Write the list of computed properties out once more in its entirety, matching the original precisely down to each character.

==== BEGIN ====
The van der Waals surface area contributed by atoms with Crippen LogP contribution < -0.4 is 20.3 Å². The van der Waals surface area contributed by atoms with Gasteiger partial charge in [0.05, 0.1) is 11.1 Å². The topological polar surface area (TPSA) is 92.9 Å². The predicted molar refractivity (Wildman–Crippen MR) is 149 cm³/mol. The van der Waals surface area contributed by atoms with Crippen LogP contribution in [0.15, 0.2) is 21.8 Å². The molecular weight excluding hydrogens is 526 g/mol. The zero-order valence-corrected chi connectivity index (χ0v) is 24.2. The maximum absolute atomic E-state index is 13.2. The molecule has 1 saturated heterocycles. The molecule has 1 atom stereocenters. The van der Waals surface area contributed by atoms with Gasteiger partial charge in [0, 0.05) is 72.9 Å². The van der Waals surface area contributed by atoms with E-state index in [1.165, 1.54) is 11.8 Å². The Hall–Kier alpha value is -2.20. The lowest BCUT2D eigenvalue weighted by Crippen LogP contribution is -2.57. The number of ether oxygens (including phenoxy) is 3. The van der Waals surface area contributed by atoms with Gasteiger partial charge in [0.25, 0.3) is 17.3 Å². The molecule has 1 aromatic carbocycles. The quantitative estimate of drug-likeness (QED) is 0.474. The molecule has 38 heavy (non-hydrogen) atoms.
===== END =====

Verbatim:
The van der Waals surface area contributed by atoms with Crippen LogP contribution < -0.4 is 20.3 Å². The van der Waals surface area contributed by atoms with Gasteiger partial charge in [0.05, 0.1) is 11.1 Å². The topological polar surface area (TPSA) is 92.9 Å². The predicted molar refractivity (Wildman–Crippen MR) is 149 cm³/mol. The van der Waals surface area contributed by atoms with Crippen LogP contribution in [0.15, 0.2) is 21.8 Å². The molecular weight excluding hydrogens is 526 g/mol. The zero-order valence-corrected chi connectivity index (χ0v) is 24.2. The maximum absolute atomic E-state index is 13.2. The molecule has 1 saturated heterocycles. The molecule has 1 atom stereocenters. The van der Waals surface area contributed by atoms with Gasteiger partial charge in [0, 0.05) is 72.9 Å². The van der Waals surface area contributed by atoms with E-state index in [1.165, 1.54) is 11.8 Å². The Hall–Kier alpha value is -2.20. The lowest BCUT2D eigenvalue weighted by Crippen LogP contribution is -2.57. The number of ether oxygens (including phenoxy) is 3. The van der Waals surface area contributed by atoms with Gasteiger partial charge in [0.25, 0.3) is 17.3 Å². The molecule has 1 aromatic carbocycles. The quantitative estimate of drug-likeness (QED) is 0.474. The molecule has 38 heavy (non-hydrogen) atoms.